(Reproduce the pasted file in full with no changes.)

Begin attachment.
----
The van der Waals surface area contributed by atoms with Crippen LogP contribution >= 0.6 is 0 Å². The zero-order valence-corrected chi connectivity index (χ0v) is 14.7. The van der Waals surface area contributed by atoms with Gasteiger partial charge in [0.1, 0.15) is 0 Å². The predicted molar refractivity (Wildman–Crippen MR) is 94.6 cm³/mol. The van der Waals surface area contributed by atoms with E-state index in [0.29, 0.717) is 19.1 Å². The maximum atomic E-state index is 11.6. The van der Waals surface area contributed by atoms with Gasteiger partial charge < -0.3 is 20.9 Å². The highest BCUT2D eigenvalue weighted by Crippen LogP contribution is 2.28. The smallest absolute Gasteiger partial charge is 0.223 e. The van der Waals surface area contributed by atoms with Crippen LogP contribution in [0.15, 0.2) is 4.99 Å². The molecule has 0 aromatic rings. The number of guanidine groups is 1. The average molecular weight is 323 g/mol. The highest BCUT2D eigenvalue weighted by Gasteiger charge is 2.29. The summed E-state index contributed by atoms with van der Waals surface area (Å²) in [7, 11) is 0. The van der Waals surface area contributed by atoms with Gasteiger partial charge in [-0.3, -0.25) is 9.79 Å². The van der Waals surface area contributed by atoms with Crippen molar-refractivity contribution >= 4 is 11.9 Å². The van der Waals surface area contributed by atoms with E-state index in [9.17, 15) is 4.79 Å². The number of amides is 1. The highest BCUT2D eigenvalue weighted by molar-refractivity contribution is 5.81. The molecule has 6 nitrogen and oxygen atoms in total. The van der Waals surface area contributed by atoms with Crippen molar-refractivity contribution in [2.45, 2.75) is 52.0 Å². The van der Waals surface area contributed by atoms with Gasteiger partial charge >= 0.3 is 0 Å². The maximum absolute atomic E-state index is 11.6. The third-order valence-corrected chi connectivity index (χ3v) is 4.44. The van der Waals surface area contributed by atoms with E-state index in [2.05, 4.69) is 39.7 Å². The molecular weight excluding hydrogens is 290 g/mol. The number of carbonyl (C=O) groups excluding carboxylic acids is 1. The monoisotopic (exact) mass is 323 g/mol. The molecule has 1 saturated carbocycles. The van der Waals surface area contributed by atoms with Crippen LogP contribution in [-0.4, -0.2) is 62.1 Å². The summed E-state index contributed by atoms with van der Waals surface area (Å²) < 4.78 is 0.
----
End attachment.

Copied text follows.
The van der Waals surface area contributed by atoms with Crippen LogP contribution >= 0.6 is 0 Å². The zero-order valence-corrected chi connectivity index (χ0v) is 14.7. The van der Waals surface area contributed by atoms with Gasteiger partial charge in [0.1, 0.15) is 0 Å². The predicted molar refractivity (Wildman–Crippen MR) is 94.6 cm³/mol. The van der Waals surface area contributed by atoms with E-state index in [0.29, 0.717) is 19.1 Å². The maximum atomic E-state index is 11.6. The van der Waals surface area contributed by atoms with Gasteiger partial charge < -0.3 is 20.9 Å². The highest BCUT2D eigenvalue weighted by Crippen LogP contribution is 2.28. The smallest absolute Gasteiger partial charge is 0.223 e. The van der Waals surface area contributed by atoms with Crippen LogP contribution in [0.15, 0.2) is 4.99 Å². The molecule has 0 aromatic rings. The number of guanidine groups is 1. The average molecular weight is 323 g/mol. The highest BCUT2D eigenvalue weighted by Gasteiger charge is 2.29. The summed E-state index contributed by atoms with van der Waals surface area (Å²) in [7, 11) is 0. The van der Waals surface area contributed by atoms with Gasteiger partial charge in [-0.3, -0.25) is 9.79 Å². The van der Waals surface area contributed by atoms with Crippen molar-refractivity contribution >= 4 is 11.9 Å². The van der Waals surface area contributed by atoms with E-state index in [9.17, 15) is 4.79 Å². The number of amides is 1. The highest BCUT2D eigenvalue weighted by molar-refractivity contribution is 5.81. The molecule has 6 nitrogen and oxygen atoms in total. The van der Waals surface area contributed by atoms with Crippen molar-refractivity contribution in [2.45, 2.75) is 52.0 Å². The van der Waals surface area contributed by atoms with Gasteiger partial charge >= 0.3 is 0 Å². The maximum absolute atomic E-state index is 11.6. The third-order valence-corrected chi connectivity index (χ3v) is 4.44. The van der Waals surface area contributed by atoms with E-state index in [2.05, 4.69) is 39.7 Å². The molecular weight excluding hydrogens is 290 g/mol. The number of carbonyl (C=O) groups excluding carboxylic acids is 1. The monoisotopic (exact) mass is 323 g/mol. The molecule has 1 saturated carbocycles. The van der Waals surface area contributed by atoms with Crippen LogP contribution in [-0.4, -0.2) is 62.1 Å². The summed E-state index contributed by atoms with van der Waals surface area (Å²) < 4.78 is 0.